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A Thought About Marxism

Though I have only a passing acquaintance with this element of Marxism, it seems that classical Marxist thought takes two contradictory positions on the revolution. The basic idea of the revolution is that eventually capitalism will create a huge proletariat and motivate it to rise up. With the bourgeoisie destroyed, the proletariat will fashion a just communist society on the basis of their shared class interest. Since the resulting society is just (i.e. non-contradictory), the dialectical process of history will come to an end.

On the one hand, communism is thoroughly rooted in capitalism. The revolution doesn't just do away with capitalism, it transcends it. As bad as capitalism is, Marx saw it as serving a necessary historical function in conquering scarcity and nature by developing industrialization and innovation. With that task accomplished, the revolution could then appropriate the fruits of capitalism and use them for communist ends.

On the other hand, the revolution is said to provide a clean slate. The idea of a clean slate is necessary to explain why communism would be different from previous historical phases (capitalism, feudalism, slave economy). Previous phases had internal contradictions arising out of their historical development, which generated the conditions for their own downfall. Communism, on the other hand, was to be a classless and permanent social arrangement. The proletariat had to be washed clean in the blood of the revolution, so to speak.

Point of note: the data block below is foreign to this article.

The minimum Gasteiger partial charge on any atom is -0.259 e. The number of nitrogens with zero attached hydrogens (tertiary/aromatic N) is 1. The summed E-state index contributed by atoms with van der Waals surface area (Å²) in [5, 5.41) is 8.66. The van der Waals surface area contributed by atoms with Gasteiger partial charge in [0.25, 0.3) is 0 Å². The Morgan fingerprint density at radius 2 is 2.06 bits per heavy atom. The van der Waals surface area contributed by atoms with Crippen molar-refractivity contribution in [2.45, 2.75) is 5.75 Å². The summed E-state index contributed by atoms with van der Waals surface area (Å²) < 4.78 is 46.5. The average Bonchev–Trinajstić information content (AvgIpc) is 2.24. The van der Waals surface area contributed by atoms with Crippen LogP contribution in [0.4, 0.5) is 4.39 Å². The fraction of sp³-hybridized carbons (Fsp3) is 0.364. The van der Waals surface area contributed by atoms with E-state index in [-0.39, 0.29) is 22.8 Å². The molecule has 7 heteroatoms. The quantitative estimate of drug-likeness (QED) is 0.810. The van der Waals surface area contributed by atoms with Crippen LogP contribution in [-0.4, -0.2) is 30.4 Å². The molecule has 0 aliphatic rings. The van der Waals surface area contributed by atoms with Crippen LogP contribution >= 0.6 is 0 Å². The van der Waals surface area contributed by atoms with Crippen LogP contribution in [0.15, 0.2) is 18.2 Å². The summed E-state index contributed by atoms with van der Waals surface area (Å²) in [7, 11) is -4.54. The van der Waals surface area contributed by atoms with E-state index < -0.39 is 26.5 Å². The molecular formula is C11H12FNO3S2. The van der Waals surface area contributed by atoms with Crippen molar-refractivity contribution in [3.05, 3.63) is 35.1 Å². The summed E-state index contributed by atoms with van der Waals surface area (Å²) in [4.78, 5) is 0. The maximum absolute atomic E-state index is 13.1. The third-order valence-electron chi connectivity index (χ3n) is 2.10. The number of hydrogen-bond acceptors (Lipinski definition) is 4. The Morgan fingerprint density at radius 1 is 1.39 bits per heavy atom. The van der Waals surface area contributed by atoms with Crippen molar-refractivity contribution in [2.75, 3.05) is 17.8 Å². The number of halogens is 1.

These two directions have spawned two divergent elements of more recent Marxism. Some Marxists seem to have emphasized the connection to capitalism, leading them to place their hopes in a more evolutionary development (Dick Peet, for example, was accused at the AAGs of having become a Keynsian welfarist rather than a Marxist radical. I'd say Habermas has been led out of Marxism entirely). This is perhaps a more realistic approach, especially considering that previous endogenous transitions in economic form were more evolutionary than revolutionary.

Second would be the eco-catastrophists. They forsee (and perhaps grimly welcome) a collapse of capitalism that truly wipes the slate clean. There's little they'd like to salvage from capitalism because they see capitalism's major products -- industrialization and high population -- as inherently unsustainable. They ridicule attempts to deal with capitalism's crises through capitalist products (e.g. technological solutions to environmental degradation). After the catastrophe (not really even a revolution anymore) we can start over from scratch. To judge from what I've read of his most recent pessimistic work, David Harvey seems to be leaning in this direction.


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